Minutes are a written record of a meeting. They generally include who was present, what was discussed and a final assessment. Citing minutes can be tricky, as the citation depends on whether you were present at the meeting yourself, whether you accessed the minutes on a website, or whether you have a printed copy of the minutes. In the first case, cite the minutes as a personal communication, which, in American Psychological Association (APA) style, does not appear on your references page. In the second case, cite the minutes as an electronic document. In the last case, cite them as a printed copy of minutes, which differs between APA and Modern Language Association (MLA) styles.
- Skill level:
Other People Are Reading
Things you need
- Printed copy of minutes
- Computer or pencil and paper
Locate the name of the organisation whose meeting took place. Write this name first, and then put a period.
Locate the date of the minutes. Write the date in parentheses, following this format: (2010, February 4). If the meeting was an annual meeting, you need only include the year.
Locate the name of the meeting. Write this name in italics, with only the first letter of the title and the first letter of the subtitle capitalised. The exception is proper nouns (the names of people and organisations). For example, if you're citing a meeting of the American Psychological Association, you would follow this format:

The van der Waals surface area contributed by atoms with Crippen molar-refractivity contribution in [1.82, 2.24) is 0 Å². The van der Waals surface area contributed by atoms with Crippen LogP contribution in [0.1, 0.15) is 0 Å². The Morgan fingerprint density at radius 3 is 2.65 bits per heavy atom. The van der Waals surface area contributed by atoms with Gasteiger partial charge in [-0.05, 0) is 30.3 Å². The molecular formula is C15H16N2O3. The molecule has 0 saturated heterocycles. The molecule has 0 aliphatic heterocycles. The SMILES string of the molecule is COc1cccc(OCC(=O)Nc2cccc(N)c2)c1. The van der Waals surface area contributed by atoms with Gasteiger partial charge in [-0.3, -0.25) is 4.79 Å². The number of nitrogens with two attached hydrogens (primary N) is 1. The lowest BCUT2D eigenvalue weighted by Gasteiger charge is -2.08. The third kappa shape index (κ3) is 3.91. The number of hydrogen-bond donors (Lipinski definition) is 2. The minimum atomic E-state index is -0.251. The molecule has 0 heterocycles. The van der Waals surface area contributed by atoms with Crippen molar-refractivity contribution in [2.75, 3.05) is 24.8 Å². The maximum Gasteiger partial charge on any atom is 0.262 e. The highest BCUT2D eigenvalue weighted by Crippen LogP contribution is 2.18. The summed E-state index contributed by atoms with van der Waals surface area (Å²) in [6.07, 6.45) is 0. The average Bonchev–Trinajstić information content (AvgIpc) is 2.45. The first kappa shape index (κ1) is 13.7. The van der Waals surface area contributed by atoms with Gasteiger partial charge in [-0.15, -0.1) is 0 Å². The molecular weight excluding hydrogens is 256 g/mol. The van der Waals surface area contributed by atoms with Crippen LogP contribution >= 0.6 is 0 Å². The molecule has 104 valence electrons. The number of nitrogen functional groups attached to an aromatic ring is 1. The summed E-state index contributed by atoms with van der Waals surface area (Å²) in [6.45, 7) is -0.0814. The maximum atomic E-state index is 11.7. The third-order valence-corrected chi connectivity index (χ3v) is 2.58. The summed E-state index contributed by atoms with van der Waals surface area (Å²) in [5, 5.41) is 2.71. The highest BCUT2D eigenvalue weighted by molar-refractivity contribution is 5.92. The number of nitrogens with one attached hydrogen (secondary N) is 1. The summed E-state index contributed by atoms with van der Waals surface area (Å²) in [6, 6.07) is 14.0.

Meeting of the American Psychological Association: Review of ethics in psychology.
A period goes at the end. A full APA citation for minutes, then, would look like this:
American Psychological Association. (2010, February 4). Meeting of the American Psychological Association: Review of ethics in psychology.
Locate the name of the organisation whose meeting took place. Write this name, and then put a period.
Locate the name of the meeting. Write this name in italics, and then put a period.
Locate the date of the minutes, and then write the date following this format:
4 February 2010.
Note that a period goes at the end.
A full MLA citation, then, will look like this:
Modern Language Association. Meeting of Modern Language Association: Yearly Review of Academic Jobs in Languages and Literature. 4 February 2010.
Tips and warnings
- Citation styles other than APA and MLA, such as Turabian, will follow another pattern for citing minutes. Make sure you know which style is expected of you. APA is generally used in the social sciences, MLA is generally used in the humanities and Turabian is generally used in history.
- Note that the capitalisation, punctuation and dating in an APA citation differs from an MLA citation.
- 20 of the funniest online reviews ever
- 14 Biggest lies people tell in online dating sites
- Hilarious things Google thinks you're trying to search for